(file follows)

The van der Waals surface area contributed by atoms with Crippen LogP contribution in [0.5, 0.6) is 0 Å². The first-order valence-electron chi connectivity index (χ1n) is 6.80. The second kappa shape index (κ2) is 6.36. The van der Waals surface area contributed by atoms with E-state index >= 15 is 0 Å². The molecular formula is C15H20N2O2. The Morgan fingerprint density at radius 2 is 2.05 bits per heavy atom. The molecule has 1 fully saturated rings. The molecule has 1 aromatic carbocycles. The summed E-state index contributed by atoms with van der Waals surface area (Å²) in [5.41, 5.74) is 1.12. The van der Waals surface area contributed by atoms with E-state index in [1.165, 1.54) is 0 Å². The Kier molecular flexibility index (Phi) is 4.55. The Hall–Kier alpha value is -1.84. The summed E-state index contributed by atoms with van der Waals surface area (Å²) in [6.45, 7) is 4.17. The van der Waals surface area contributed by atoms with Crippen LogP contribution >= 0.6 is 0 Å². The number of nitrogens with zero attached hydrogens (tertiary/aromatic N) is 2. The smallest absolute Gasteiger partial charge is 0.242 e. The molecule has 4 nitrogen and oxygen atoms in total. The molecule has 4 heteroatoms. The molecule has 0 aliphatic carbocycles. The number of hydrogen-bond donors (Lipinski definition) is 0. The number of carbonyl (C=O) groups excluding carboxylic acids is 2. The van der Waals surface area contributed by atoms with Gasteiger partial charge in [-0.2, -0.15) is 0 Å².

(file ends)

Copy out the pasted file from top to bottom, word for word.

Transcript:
The van der Waals surface area contributed by atoms with Crippen LogP contribution in [0.5, 0.6) is 0 Å². The first-order valence-electron chi connectivity index (χ1n) is 6.80. The second kappa shape index (κ2) is 6.36. The van der Waals surface area contributed by atoms with E-state index >= 15 is 0 Å². The molecular formula is C15H20N2O2. The Morgan fingerprint density at radius 2 is 2.05 bits per heavy atom. The molecule has 1 fully saturated rings. The molecule has 1 aromatic carbocycles. The summed E-state index contributed by atoms with van der Waals surface area (Å²) in [5.41, 5.74) is 1.12. The van der Waals surface area contributed by atoms with E-state index in [1.165, 1.54) is 0 Å². The Kier molecular flexibility index (Phi) is 4.55. The Hall–Kier alpha value is -1.84. The summed E-state index contributed by atoms with van der Waals surface area (Å²) in [6.45, 7) is 4.17. The van der Waals surface area contributed by atoms with Crippen LogP contribution >= 0.6 is 0 Å². The number of nitrogens with zero attached hydrogens (tertiary/aromatic N) is 2. The smallest absolute Gasteiger partial charge is 0.242 e. The molecule has 4 nitrogen and oxygen atoms in total. The molecule has 4 heteroatoms. The molecule has 0 aliphatic carbocycles. The number of hydrogen-bond donors (Lipinski definition) is 0. The number of carbonyl (C=O) groups excluding carboxylic acids is 2. The van der Waals surface area contributed by atoms with Gasteiger partial charge in [-0.2, -0.15) is 0 Å².